From the cloud to the pitch — How data analytics is evolving football
Data analytics are no longer solely the province of big enterprises, but are being leveraged by companies of all shapes and sizes and infused into workflows to help decision-making processes anywhere — even on the football pitch. In fact, analytics are now an essential part of the winning formula that’s revolutionising football teams and the way they play.
Players, pioneers, and leaders
For most of modern history, coaches had little more than pen, paper, and video to help them analyse play. During the ’90s, Manchester United became one of the pioneering teams to adopt analytics in their decision-making; by 2010, analytics were becoming widely adopted by teams in leading international leagues.
In recent years, football experienced rapid technological advances, with platforms able to capture and analyse data from training, match play, internet of things (IoT) devices, and wearables. Coaches now rely heavily on metrics to guide their decision-making and help their teams excel.
Infusing analytics to enhance play
Football teams rely on huge amounts of data drawn from countless sources to take their play to the next level. IoT sensors and GPS devices track player and ball movements in real time. Optical tracking can even pinpoint the position of players on the pitch 25 times a second, in relation to the ball, opposition, and teammates.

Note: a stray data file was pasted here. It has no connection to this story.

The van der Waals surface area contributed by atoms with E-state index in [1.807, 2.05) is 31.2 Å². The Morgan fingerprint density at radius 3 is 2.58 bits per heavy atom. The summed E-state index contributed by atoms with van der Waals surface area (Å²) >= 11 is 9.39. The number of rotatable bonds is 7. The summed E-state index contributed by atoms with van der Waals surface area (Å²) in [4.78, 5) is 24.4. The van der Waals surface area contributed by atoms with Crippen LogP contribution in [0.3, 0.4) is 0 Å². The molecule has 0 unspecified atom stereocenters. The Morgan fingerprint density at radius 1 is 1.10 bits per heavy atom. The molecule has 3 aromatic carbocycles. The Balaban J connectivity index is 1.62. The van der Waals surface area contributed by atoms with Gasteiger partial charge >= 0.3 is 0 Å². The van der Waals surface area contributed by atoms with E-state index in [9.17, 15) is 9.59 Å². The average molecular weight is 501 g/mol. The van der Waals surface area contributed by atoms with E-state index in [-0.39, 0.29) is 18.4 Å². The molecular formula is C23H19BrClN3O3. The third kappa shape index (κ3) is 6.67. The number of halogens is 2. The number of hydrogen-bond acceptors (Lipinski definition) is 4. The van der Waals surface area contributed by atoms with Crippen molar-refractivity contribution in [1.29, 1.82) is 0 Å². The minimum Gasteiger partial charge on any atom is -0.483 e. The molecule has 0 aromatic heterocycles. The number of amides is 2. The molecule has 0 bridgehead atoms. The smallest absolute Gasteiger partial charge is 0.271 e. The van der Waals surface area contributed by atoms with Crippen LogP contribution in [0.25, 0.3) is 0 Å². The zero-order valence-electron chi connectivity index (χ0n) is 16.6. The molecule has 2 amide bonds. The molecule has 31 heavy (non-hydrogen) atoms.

In training, wearable devices measure players’ workload, movement, and fatigue levels to manage their fitness and positioning and optimise performance during play. The data collected by these devices are also used to design personalised training plans. During matches, coaches can also see in real time how each player is performing to help guide strategic substitutions.
This is infused analytics at work: Wearable devices deliver data and insights directly to the coaches, enabling them to make decisions and transform teams’ performance without technical data expertise.
Modern data storage on the cloud gives teams the ability to collect and mash up vast volumes of data from these devices. Big data analytics and artificial intelligence enable the simultaneous processing and analysis of data from many sources to measure and even predict performance. These developments have added new dimensions to data analysis and to football!
The same trend has happened in business. Technology offers leading companies more ways to generate data than ever before. As top companies began to benefit from the analytics they had adopted, increasing numbers of other organisations followed their lead. Analytics have proven to be a winning formula, on and off the pitch.
How teams benefit from analytics
The most valuable intelligence for coaches shows what happens in real time. This means coaches can use this data to change the shape of their teams and behaviour to increase their likelihood of winning. These types of insights are mainly gathered from playing logs, video, and GPS tracking, and spatially related data.